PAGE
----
When the Matildas dominated Canada and guaranteed their place in the round of 16 in the Women’s World Cup, it was due to the impressive performance of Steph Catley and Caitlin Foord. Their strong teamwork was a result of playing together for both club and country for ten years. However, during Sunday’s match against the Philippines, as Australia easily defeated them in front of a record crowd in Perth, it was evident that there are other equally powerful dynamics at play.
After the World Cup, Mary Fowler returned to Manchester City and was placed in the position of a wide forward, contrary to her previous role as a central player for Australia. In a match against Iran on Thursday, Matildas coach Tony Gustavsson decided to experiment with this change and it proved successful as Fowler and teammate Ellie Catley assisted in setting up a goal for Sam Kerr. However, in the following game against the Philippines, the experiment was reversed as Caitlin Foord took on the central role alongside Kerr.
According to Gustavsson, Fowler and Catley have a strong connection similar to Foord and Catley. While this seems accurate, the main takeaway from the Matildas’ second game in Perth was Foord’s versatility and dominance in any position.
Foord assisted in the first two goals – a back heel pass in the six-yard box to Fowler, and a quick run from the left to set up Kerr. She also scored the third goal within the first 30 minutes of the game, as well as the fourth. Whether it was from the left, right, or center of the field, and whether she was playing with Kerr, Fowler, or Hayley Raso, Foord proved to be a versatile and effective player. With her second goal, she tied for fifth place on the Matildas’ all-time scoring list alongside Sarah Walsh, who coincidentally passed down the No 9 jersey to her after retiring. However, Foord’s ranking only lasted for about 30 minutes before she scored her third goal.
Foord’s third international hat-trick and seventh goal for the Matildas showcased her exceptional individual talent. She effortlessly maneuvered past defenders and expertly scored from a difficult angle, leaving the tired Philippines goalkeeper stunned. This performance highlights Foord’s potential to be mentioned alongside Kerr’s name, not just for this team but on a global level as well.
When questioned about her preferred position, Foord responded, “I’m not entirely sure.” She went on to say, “I would probably say playing on the left side, but today I actually enjoyed playing as a number 10. It allows me to get more involved in the game and I have a great connection with Sam in that position.”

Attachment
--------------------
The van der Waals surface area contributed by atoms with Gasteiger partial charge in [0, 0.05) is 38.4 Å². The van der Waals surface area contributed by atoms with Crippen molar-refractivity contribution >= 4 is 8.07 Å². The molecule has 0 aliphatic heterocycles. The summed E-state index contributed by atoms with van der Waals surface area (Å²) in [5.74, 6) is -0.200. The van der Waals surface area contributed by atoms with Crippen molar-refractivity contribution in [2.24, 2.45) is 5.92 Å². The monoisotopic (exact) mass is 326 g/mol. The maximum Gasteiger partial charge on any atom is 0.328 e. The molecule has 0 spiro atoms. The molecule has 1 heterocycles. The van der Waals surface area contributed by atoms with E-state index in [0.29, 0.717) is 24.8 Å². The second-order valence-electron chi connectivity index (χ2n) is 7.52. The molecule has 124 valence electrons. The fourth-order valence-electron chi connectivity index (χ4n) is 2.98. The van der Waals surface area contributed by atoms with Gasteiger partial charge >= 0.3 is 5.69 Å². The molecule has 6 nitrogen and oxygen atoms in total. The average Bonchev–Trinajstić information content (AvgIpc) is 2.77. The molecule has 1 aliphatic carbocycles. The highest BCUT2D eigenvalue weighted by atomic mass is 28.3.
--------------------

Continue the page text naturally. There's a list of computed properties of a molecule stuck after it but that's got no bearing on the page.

Foord and Kerr, along with Emily van Egmond, have been teammates for over ten years and first competed together at the 2011 World Cup. While their partnership in the Matildas’ attacking line is unique compared to Foord and Catley’s, it is just as strong. With the addition of Raso and the seamless integration of Fowler, there are indications that the World Cup was only the start of what this team can accomplish.
“It’s just something that comes naturally to us,” Foord stated. “We genuinely enjoy playing together. And when you add in everyone else, I feel like it all fell into place today and we were all on the same wavelength.”
The Matildas displayed an exceptional level of coordination and cohesion, almost as if they were writing literature together. This offensive display was unparalleled in recent history, with the exception of their World Cup victory against Canada, and it signified a significant moment for the team according to Gustavsson. In the past, and even in the aforementioned game against Canada, the Matildas have faced criticism for only excelling when they are seen as the underdogs or when their backs are against the wall. Their first Olympic qualifying match gave a glimpse into the challenges faced against lower-ranked opponents. However, this dynamic appeared to shift on Sunday.
“When I first came here three years ago, many individuals expressed doubt about our team’s ability to perform as the favorites,” stated Gustavsson. “This match served as a turning point for our team, demonstrating our desire to be a top-ranked team in the world. We aim to confidently face challenging situations, such as playing against defensive opponents, and today’s victory is a testament to the progress we have made.”
The Matildas have one more game left in the Olympic qualifying tournament, giving them another opportunity to establish dominance in their group and position themselves for a preferred opponent in the final round next year.
Gustavsson stated that the task is still unfinished. However, this is also a practice run. If one aims to compete in the Olympics, this demonstrates the level of competition that will be present. With only 48 hours to recuperate before the next game, it is crucial to approach recovery with utmost professionalism and prioritize both physical and mental recuperation.